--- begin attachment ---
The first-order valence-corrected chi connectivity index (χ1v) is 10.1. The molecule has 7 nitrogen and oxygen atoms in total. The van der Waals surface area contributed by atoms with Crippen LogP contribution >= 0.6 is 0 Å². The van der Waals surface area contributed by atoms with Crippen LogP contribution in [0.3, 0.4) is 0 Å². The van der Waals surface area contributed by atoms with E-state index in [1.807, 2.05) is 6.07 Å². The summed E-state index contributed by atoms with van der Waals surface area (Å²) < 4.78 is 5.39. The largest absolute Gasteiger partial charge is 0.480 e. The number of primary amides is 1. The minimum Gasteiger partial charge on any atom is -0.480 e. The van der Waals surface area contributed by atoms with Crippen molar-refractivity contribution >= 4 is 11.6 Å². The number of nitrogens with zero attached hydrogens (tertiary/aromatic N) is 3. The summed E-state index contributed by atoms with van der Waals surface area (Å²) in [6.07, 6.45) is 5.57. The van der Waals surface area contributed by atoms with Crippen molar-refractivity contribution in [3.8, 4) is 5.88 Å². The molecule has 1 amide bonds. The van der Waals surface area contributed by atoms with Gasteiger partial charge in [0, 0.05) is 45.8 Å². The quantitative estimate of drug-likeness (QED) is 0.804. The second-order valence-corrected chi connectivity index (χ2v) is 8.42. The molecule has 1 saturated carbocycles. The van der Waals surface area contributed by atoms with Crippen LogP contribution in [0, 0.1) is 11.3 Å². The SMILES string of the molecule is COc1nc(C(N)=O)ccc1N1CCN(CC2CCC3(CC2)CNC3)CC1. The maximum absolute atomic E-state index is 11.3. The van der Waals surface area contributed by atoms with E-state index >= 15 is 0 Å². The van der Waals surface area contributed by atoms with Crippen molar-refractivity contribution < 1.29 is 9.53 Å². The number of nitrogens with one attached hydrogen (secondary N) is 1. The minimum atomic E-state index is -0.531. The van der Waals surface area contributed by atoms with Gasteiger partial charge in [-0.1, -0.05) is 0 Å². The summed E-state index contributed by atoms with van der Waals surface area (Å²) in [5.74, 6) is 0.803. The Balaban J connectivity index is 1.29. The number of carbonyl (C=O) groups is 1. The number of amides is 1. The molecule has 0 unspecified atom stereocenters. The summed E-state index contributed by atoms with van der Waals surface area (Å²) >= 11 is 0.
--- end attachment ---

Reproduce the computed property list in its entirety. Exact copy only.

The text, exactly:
The first-order valence-corrected chi connectivity index (χ1v) is 10.1. The molecule has 7 nitrogen and oxygen atoms in total. The van der Waals surface area contributed by atoms with Crippen LogP contribution >= 0.6 is 0 Å². The van der Waals surface area contributed by atoms with Crippen LogP contribution in [0.3, 0.4) is 0 Å². The van der Waals surface area contributed by atoms with E-state index in [1.807, 2.05) is 6.07 Å². The summed E-state index contributed by atoms with van der Waals surface area (Å²) < 4.78 is 5.39. The largest absolute Gasteiger partial charge is 0.480 e. The number of primary amides is 1. The minimum Gasteiger partial charge on any atom is -0.480 e. The van der Waals surface area contributed by atoms with Crippen molar-refractivity contribution >= 4 is 11.6 Å². The number of nitrogens with zero attached hydrogens (tertiary/aromatic N) is 3. The summed E-state index contributed by atoms with van der Waals surface area (Å²) in [6.07, 6.45) is 5.57. The van der Waals surface area contributed by atoms with Crippen molar-refractivity contribution in [3.8, 4) is 5.88 Å². The molecule has 1 amide bonds. The van der Waals surface area contributed by atoms with Gasteiger partial charge in [0, 0.05) is 45.8 Å². The quantitative estimate of drug-likeness (QED) is 0.804. The second-order valence-corrected chi connectivity index (χ2v) is 8.42. The molecule has 1 saturated carbocycles. The van der Waals surface area contributed by atoms with Crippen LogP contribution in [0, 0.1) is 11.3 Å². The SMILES string of the molecule is COc1nc(C(N)=O)ccc1N1CCN(CC2CCC3(CC2)CNC3)CC1. The maximum absolute atomic E-state index is 11.3. The van der Waals surface area contributed by atoms with E-state index >= 15 is 0 Å². The van der Waals surface area contributed by atoms with Crippen molar-refractivity contribution < 1.29 is 9.53 Å². The number of nitrogens with one attached hydrogen (secondary N) is 1. The minimum atomic E-state index is -0.531. The van der Waals surface area contributed by atoms with Gasteiger partial charge in [-0.1, -0.05) is 0 Å². The summed E-state index contributed by atoms with van der Waals surface area (Å²) in [5.74, 6) is 0.803. The Balaban J connectivity index is 1.29. The number of carbonyl (C=O) groups is 1. The number of amides is 1. The molecule has 0 unspecified atom stereocenters. The summed E-state index contributed by atoms with van der Waals surface area (Å²) >= 11 is 0.